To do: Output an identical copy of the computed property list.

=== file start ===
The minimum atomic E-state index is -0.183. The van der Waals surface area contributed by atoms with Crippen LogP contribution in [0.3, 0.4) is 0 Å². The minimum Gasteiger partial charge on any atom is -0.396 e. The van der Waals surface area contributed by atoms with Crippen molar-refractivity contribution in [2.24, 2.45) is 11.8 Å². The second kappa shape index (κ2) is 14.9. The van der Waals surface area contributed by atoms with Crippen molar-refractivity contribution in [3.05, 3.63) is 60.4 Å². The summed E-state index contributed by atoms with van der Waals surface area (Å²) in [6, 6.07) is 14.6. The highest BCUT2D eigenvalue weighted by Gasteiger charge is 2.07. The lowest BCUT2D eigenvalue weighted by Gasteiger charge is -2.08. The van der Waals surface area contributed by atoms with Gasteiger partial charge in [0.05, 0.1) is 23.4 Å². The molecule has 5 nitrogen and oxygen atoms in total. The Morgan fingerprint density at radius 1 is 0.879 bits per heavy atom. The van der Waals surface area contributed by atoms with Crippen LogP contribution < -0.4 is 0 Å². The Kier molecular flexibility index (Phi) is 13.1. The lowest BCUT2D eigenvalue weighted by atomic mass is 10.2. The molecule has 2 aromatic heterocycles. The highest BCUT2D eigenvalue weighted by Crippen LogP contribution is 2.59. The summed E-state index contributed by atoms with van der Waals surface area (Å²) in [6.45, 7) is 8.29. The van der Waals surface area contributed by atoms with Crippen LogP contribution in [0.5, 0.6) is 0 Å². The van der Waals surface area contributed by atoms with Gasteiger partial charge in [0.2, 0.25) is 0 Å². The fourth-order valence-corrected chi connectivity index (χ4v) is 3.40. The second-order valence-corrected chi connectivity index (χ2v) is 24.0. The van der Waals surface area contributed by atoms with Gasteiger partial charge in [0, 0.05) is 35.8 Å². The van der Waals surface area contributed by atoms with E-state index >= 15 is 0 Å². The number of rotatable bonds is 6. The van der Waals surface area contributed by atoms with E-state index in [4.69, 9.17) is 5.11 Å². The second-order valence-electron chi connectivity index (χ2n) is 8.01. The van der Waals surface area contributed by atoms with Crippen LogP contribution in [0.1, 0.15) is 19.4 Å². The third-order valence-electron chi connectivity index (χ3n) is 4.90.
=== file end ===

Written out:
The minimum atomic E-state index is -0.183. The van der Waals surface area contributed by atoms with Crippen LogP contribution in [0.3, 0.4) is 0 Å². The minimum Gasteiger partial charge on any atom is -0.396 e. The van der Waals surface area contributed by atoms with Crippen molar-refractivity contribution in [2.24, 2.45) is 11.8 Å². The second kappa shape index (κ2) is 14.9. The van der Waals surface area contributed by atoms with Crippen molar-refractivity contribution in [3.05, 3.63) is 60.4 Å². The summed E-state index contributed by atoms with van der Waals surface area (Å²) in [6, 6.07) is 14.6. The highest BCUT2D eigenvalue weighted by Gasteiger charge is 2.07. The lowest BCUT2D eigenvalue weighted by Gasteiger charge is -2.08. The van der Waals surface area contributed by atoms with Gasteiger partial charge in [0.05, 0.1) is 23.4 Å². The molecule has 5 nitrogen and oxygen atoms in total. The Morgan fingerprint density at radius 1 is 0.879 bits per heavy atom. The van der Waals surface area contributed by atoms with Crippen LogP contribution < -0.4 is 0 Å². The Kier molecular flexibility index (Phi) is 13.1. The lowest BCUT2D eigenvalue weighted by atomic mass is 10.2. The molecule has 2 aromatic heterocycles. The highest BCUT2D eigenvalue weighted by Crippen LogP contribution is 2.59. The summed E-state index contributed by atoms with van der Waals surface area (Å²) in [6.45, 7) is 8.29. The van der Waals surface area contributed by atoms with Crippen LogP contribution in [0.5, 0.6) is 0 Å². The van der Waals surface area contributed by atoms with Gasteiger partial charge in [0.2, 0.25) is 0 Å². The fourth-order valence-corrected chi connectivity index (χ4v) is 3.40. The second-order valence-corrected chi connectivity index (χ2v) is 24.0. The van der Waals surface area contributed by atoms with Gasteiger partial charge in [0, 0.05) is 35.8 Å². The van der Waals surface area contributed by atoms with E-state index >= 15 is 0 Å². The number of rotatable bonds is 6. The van der Waals surface area contributed by atoms with E-state index in [4.69, 9.17) is 5.11 Å². The second-order valence-electron chi connectivity index (χ2n) is 8.01. The van der Waals surface area contributed by atoms with Crippen LogP contribution in [0.1, 0.15) is 19.4 Å². The third-order valence-electron chi connectivity index (χ3n) is 4.90.